International Human Rights Fellowship Expands Crowley Program AdvocacyMarch 21, 2007
The Crowley Program in International Human Rights is delighted to announce the creation of the James E. Tolan Fellowship in International Human Rights. The Program is also delighted to announce that Brian Honermann will be the first Tolan Fellow in International Human Rights.
The Tolan Fellowship is a post-graduate Fellowship that will fund a Fordham Law School graduate to work for an international human rights organization for one year. The Fellowship will be awarded on an annual or bi-annual basis.
The Fellowship is named in honor of James Tolan, a long-time supporter of the Crowley Program. Mr. Tolan is a graduate of Fordham University School of Law (LL.B., 1962), where he was the Case-Notes Editor of the Fordham Law Review. He is a member of Board of Fordham Law Alumni Association, a past President and recipient of its Medal of Achievement, as well as recipient of the Dean's Medal of Recognition. Mr. Tolan is currently Senior Counsel at Dechert LLP and a member of the American College of Trial Lawyers.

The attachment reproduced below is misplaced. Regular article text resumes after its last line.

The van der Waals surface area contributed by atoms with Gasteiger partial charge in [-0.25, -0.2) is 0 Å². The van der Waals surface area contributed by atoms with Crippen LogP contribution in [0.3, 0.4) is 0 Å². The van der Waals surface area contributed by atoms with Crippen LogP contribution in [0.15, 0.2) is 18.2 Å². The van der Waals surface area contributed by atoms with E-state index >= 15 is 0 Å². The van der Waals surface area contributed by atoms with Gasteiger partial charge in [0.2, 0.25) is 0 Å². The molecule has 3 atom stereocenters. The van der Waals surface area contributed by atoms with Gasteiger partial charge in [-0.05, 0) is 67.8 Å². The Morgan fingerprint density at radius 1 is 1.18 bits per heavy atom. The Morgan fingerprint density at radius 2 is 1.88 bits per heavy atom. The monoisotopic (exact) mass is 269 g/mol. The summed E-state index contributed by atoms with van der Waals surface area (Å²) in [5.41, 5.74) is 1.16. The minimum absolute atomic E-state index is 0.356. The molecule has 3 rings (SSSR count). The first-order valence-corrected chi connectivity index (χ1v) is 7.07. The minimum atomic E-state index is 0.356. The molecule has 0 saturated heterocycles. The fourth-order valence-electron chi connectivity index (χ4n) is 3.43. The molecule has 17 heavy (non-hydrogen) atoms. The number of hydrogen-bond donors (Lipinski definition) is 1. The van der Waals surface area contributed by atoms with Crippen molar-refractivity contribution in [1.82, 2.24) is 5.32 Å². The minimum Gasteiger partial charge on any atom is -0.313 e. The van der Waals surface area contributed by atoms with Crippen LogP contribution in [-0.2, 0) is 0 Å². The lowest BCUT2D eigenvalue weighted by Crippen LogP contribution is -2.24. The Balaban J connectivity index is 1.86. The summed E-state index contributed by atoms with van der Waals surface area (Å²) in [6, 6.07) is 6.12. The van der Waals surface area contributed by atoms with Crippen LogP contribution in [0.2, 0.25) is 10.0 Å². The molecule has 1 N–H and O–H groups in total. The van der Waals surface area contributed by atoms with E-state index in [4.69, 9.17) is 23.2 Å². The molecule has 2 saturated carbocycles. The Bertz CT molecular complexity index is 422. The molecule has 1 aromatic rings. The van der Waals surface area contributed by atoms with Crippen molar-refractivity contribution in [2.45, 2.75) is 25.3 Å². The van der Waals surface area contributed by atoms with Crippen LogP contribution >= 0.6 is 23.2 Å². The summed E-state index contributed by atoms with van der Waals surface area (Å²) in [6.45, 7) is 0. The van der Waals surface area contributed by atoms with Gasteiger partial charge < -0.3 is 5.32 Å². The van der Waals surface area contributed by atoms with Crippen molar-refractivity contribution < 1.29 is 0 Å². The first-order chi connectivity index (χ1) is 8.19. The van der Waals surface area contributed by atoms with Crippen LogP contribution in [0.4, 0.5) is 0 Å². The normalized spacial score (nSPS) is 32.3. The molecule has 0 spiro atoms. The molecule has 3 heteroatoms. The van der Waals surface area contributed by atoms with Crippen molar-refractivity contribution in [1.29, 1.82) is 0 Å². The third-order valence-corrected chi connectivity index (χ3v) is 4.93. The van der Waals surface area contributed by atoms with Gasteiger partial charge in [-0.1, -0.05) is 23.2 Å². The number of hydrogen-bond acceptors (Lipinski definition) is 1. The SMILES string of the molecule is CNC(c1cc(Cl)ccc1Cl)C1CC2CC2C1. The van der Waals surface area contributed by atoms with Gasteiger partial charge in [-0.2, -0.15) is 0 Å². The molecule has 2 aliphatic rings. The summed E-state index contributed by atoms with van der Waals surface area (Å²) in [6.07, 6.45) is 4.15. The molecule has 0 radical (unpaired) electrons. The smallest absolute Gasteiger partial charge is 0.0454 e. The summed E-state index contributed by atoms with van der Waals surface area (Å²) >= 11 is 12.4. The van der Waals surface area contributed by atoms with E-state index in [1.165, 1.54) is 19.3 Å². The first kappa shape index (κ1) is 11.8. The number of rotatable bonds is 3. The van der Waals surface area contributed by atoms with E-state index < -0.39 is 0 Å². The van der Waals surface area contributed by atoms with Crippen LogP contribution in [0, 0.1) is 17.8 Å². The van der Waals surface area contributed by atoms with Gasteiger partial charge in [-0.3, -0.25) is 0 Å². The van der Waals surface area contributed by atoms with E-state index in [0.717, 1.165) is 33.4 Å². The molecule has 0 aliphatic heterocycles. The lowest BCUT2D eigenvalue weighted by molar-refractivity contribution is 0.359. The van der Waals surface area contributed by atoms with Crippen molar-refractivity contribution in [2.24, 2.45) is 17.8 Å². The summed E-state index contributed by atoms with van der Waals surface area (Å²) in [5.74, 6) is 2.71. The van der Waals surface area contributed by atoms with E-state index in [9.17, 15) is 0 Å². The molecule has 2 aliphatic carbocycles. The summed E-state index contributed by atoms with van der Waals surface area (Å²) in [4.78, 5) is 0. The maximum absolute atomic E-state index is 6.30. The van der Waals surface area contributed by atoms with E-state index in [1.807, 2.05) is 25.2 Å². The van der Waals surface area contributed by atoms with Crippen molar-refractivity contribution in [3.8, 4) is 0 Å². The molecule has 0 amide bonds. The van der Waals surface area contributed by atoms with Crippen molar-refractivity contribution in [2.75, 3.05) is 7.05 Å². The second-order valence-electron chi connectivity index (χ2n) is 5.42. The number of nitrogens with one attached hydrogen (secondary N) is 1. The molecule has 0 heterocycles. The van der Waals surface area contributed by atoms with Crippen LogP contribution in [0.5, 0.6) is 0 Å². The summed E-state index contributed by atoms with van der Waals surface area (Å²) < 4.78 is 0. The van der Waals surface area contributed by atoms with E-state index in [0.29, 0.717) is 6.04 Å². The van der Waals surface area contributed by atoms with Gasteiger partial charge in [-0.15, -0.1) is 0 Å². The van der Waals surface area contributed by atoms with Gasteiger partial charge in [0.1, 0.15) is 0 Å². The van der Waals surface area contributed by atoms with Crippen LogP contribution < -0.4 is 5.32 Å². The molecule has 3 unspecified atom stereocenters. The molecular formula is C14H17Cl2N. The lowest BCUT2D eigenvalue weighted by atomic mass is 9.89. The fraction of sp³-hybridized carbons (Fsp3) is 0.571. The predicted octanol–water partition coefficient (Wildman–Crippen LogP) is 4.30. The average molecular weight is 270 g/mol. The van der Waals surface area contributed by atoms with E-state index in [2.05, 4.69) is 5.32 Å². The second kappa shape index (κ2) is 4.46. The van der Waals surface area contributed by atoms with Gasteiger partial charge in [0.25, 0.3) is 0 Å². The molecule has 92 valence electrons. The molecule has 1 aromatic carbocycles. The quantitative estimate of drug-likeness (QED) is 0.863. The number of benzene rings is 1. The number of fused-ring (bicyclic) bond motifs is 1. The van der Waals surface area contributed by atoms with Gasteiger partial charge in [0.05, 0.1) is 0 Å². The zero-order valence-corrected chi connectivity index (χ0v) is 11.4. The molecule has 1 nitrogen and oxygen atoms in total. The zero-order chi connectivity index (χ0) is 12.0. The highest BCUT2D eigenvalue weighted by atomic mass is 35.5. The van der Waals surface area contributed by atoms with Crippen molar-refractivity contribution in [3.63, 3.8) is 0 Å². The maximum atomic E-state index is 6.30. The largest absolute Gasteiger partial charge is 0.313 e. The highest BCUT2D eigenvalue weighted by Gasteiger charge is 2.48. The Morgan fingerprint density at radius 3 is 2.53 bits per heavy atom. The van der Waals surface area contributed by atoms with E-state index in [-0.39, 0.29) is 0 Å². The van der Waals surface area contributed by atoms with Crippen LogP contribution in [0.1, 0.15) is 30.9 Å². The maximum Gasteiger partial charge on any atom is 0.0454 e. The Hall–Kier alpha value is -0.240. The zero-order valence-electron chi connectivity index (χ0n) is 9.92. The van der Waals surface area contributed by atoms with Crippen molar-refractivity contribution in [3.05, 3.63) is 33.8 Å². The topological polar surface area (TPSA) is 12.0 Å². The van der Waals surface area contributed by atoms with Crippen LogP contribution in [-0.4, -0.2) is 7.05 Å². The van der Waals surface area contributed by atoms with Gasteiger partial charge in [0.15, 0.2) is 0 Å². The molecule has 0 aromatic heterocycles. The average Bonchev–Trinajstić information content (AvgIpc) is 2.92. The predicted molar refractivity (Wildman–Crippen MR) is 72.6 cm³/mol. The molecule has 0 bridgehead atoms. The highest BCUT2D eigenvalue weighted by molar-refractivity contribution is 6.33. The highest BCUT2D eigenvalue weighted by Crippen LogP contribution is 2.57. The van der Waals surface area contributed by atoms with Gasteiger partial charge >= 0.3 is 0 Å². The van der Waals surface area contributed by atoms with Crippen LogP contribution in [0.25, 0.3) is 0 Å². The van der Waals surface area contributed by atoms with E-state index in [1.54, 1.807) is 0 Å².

Brian Honermann is a 2007 Fordham Law School JD candidate and a graduate of the University of Wisconsin at Madison. He was a 2005-2006 Crowley Scholar and participant in the 2006 Crowley Human Rights Fact-Finding mission to South Africa. He spent his law school summers as a Leitner Intern working with the HIV/AIDS organizations Grupo Pela VIDDA in Rio de Janeiro, Brazil and the Treatment Action Campaign in Cape Town, South Africa. His main research and interest is in international intellectual property rights regimes and their corresponding impact on health and development.
As the first Tolan Fellow, Brian will work with the Treatment Action Campaign (TAC) and the AIDS Law Project (ALP), the two premiere organizations campaigning for the treatment and prevention of HIV and AIDS in South Africa. Brian will provide legal research for on-going litigation to ensure human rights obligations are upheld and proper medicine advertising regulations enforced. He will also co-ordinate with the Commission on Legal Empowerment of the Poor to develop new economic approaches to poverty eradication, such as reducing barriers to the formal legal system, advocating for recognition of property rights for the poor, and legally empowering informal businesses to grow and develop within formal economic structures.
Contact: Jeanmarie Fenrich, 212.636.7533